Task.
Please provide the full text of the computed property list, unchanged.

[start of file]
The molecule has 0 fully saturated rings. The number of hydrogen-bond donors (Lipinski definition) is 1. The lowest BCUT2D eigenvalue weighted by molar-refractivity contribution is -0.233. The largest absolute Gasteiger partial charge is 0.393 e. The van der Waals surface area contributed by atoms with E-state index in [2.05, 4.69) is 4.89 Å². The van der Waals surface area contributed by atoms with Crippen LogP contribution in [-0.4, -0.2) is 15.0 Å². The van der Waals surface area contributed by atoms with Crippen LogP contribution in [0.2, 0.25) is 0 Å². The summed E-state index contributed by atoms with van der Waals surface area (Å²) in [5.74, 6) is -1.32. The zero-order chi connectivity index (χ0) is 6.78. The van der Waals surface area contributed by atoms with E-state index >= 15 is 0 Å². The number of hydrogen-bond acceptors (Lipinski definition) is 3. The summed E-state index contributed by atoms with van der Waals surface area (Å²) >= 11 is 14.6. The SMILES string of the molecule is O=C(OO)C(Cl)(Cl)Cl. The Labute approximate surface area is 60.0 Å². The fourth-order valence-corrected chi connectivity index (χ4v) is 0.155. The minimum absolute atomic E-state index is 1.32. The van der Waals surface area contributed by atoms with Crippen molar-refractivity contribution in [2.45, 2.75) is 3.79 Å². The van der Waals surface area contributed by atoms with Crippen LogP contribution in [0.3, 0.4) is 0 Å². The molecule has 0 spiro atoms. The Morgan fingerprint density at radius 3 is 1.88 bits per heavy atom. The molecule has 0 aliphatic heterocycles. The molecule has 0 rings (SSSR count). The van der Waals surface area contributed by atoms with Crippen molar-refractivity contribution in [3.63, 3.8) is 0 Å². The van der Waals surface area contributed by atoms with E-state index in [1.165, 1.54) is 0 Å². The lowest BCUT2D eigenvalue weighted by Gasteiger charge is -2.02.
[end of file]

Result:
The molecule has 0 fully saturated rings. The number of hydrogen-bond donors (Lipinski definition) is 1. The lowest BCUT2D eigenvalue weighted by molar-refractivity contribution is -0.233. The largest absolute Gasteiger partial charge is 0.393 e. The van der Waals surface area contributed by atoms with E-state index in [2.05, 4.69) is 4.89 Å². The van der Waals surface area contributed by atoms with Crippen LogP contribution in [-0.4, -0.2) is 15.0 Å². The van der Waals surface area contributed by atoms with Crippen LogP contribution in [0.2, 0.25) is 0 Å². The summed E-state index contributed by atoms with van der Waals surface area (Å²) in [5.74, 6) is -1.32. The zero-order chi connectivity index (χ0) is 6.78. The van der Waals surface area contributed by atoms with E-state index >= 15 is 0 Å². The number of hydrogen-bond acceptors (Lipinski definition) is 3. The summed E-state index contributed by atoms with van der Waals surface area (Å²) >= 11 is 14.6. The SMILES string of the molecule is O=C(OO)C(Cl)(Cl)Cl. The Labute approximate surface area is 60.0 Å². The fourth-order valence-corrected chi connectivity index (χ4v) is 0.155. The minimum absolute atomic E-state index is 1.32. The van der Waals surface area contributed by atoms with Crippen molar-refractivity contribution in [2.45, 2.75) is 3.79 Å². The van der Waals surface area contributed by atoms with Crippen LogP contribution in [0.3, 0.4) is 0 Å². The molecule has 0 spiro atoms. The Morgan fingerprint density at radius 3 is 1.88 bits per heavy atom. The molecule has 0 aliphatic heterocycles. The molecule has 0 rings (SSSR count). The van der Waals surface area contributed by atoms with Crippen molar-refractivity contribution in [3.63, 3.8) is 0 Å². The van der Waals surface area contributed by atoms with E-state index in [1.165, 1.54) is 0 Å². The lowest BCUT2D eigenvalue weighted by Gasteiger charge is -2.02.